Jamie Nau: I know you mentioned the 80/20 rule a while ago, we have another 80/20 rule that we use. We wanted to systemize 80 percent of what we do, so we can be created for the other 20 and use our knowledge for that other 20 percent. So when I roll this out to our CFOs, and our CFOs are very intelligent people, people who have run businesses, done all these things. So this was a difficult concept for them that I was trying to systemize what they're doing. But I'm like the reason I'm systemizing it is because I want to use your knowledge at that 20 percent because that 20 percent is what our clients are paying for. They want your knowledge. They want your information. If you're spending all that time thinking about how to reconcile AR you're not treating our clients the way they should be.

David Jenyns: I remember in the digital agency, one of the things that got me the biggest breakthrough for this was I ended up getting some inquiries from clients about creating content for them because we would create videos and we did it well. And we've got enough requests where I said we're going to create a sub-business here. So we set up Milbon video production. It's set up under the banner of the creative agency. It was a separate business, but I'm not a camera guy. And it was one of the first businesses that from Day Dot, I couldn't deliver or do the thing. I had to from day one, build the business without me getting on the tools and making videos and doing it. So that exercise was really interesting. I remember going on one of the very first shoots was one of the videographers and it was about a forty-five-minute drive to get to the shoot. He spent the entire time in the car going, did I charge that extra battery? I hope I bought the right lenses. Did I pack everything in the kit? We spent all the time just thinking about small stuff that just should have just been organized. Then we ended up systemizing. We created a packing checklist and there was a pre-interview, like a preproduction interview that you do with the client to make sure that they were well prepared so they weren't wearing checkered shirts and all of the no no's in the video space and would prepare them. Then I remember about six months later, I went on another shoot and the discussion that we had in the car was a night and day difference. We had discussions about the shot list. In his head he's going, how am I going to capture that shot no matter who am I going to have in that frame? It was such a different conversation and it was all because he had space now to do what he does best rather than thinking about, you know, had I packed correctly. Yeah, you're right. It's counterintuitive. Sometimes people think, oh, we're systemizing, we remove creativity. But what we're actually doing is systemizing the things that have to happen anyway. So let's not think about them and just make them happen. That then creates the space for the team member to do their best work.

Jamie Nau: So I appreciate your time. I want to get final thoughts from both of you guys. So, David, I'll start with you then and end with Jody.

David Jenyns: If I've done just one thing on this podcast, it would be a success for me. And that's to reignite that fire inside the business owner to say systems and processes yes, we agree they're important. And just because I don't think I'm a systems person doesn't mean I can't own a systems-driven business. It is very natural, logical, and common for the business owner to think that they aren't a systems person. But I'm here to tell you that every business owner, deserves complete business reliability. They deserve their business to run and grow and not be a key person dependent. If you believe in what you do and you want to deliver great value to your clients, systems are a key part of making this happen. It's the only way that you can scale. It's the only way you can grow. It's the only way you can create more time, reduce errors in scale your profitability. So obviously, go out and get a copy of the book. Just go to SYSTEMology.com/book, or go over to Amazon. Search SYSTEMology. It is on audio. If you're an audio person. I know Jody listened to the audio version a couple of times, or if you want to read it or kindle it and just start the process and then get the book into the hands of your key team members like those leadership team, your systems champion and say hey, I want to do this in my business.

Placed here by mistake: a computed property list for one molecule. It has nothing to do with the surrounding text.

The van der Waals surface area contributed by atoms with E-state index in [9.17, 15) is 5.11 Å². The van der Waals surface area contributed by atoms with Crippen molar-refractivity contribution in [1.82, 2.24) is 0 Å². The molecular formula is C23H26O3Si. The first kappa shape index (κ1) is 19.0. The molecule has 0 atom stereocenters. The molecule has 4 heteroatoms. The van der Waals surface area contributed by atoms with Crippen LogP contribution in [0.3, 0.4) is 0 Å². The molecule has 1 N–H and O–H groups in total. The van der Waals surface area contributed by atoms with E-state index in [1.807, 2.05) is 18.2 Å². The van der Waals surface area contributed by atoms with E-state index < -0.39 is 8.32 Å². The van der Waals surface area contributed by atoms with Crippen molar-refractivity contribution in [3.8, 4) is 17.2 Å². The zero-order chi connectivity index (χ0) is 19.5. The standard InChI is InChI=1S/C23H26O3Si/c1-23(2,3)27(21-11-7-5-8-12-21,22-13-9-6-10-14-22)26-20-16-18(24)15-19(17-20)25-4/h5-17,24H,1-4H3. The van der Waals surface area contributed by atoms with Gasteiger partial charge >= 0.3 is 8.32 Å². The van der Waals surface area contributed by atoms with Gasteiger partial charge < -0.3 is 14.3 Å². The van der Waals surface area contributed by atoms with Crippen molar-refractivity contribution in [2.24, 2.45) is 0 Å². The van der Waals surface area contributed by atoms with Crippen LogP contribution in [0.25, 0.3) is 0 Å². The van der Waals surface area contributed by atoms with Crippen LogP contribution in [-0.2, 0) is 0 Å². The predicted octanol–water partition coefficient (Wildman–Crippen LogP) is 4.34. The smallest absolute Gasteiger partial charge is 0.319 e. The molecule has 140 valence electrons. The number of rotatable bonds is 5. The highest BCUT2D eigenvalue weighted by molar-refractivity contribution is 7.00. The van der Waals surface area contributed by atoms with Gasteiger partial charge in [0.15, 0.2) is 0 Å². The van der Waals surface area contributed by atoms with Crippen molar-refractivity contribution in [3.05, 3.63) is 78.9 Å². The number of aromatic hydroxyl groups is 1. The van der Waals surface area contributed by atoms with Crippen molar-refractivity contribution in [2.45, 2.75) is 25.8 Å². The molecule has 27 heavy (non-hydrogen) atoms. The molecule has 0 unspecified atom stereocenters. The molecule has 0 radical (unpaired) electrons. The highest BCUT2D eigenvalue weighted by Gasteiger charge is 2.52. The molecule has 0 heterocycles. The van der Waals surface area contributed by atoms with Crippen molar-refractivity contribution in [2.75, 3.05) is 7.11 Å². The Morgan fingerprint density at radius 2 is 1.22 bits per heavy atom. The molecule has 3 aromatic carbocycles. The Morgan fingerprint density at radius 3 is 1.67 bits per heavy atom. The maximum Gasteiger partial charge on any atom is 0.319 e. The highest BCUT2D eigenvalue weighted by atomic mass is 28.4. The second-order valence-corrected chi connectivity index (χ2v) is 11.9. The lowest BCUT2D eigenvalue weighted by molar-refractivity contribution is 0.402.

Jody Grunden: I will say listening to the book, you do sound a lot better at 1.0 speed than 1.5.

All: Laughing [in audible]

Jody Grunden: But no, I mean, you brought a lot to the table today. I know our listeners will benefit dramatically from this. The question I would have for you and kind of wrapping up is that we've implemented processes and systems from day one and we've continued to add and add, and we really feel that truly this is one of the reasons why we are at the success level that we have and can deliver the service that we do. But not that a lot of people have 20 years to do this. So reading this book, you know, some people reading a book will figure it out right away, but what if they need more? Do you offer anything that that's more than just the book that they can tap into?

David Jenyns: Yeah, when the book came, but we just got overloaded with more business than we could service. So I made it my mission to go out and train people and certify people in the methodology. We call them SYSTEMologists. A lot of accounting firms, almost say it is a value-added service. I've seen them train up a SYSTEMologists, systemize their own business, and then offer it as an added value to their clients. So, I mean, we've got a network, a global network of SYSTEMologists that works with businesses, either one on one or also in a group sort of environment. So there's plenty of different options. If a group process, you kind of meet with a group of business owners and you go through the process facilitated by a SYSTEMologists or you work with them one on one. If you're a real go-getter like I said, everything's in the book. Like if you want to drive it and you've got your Jamie who can do this, then the book will be enough to drive them. If you need extra help, then there are those options too.

Jamie Nau: I think that's great information. I think your goal for this podcast definitely worked on me. I was thinking as you were talking, there's definitely some additional work I can do and I'm ready to get started right after this call. So I appreciate your time. Thanks to you as well, Jody.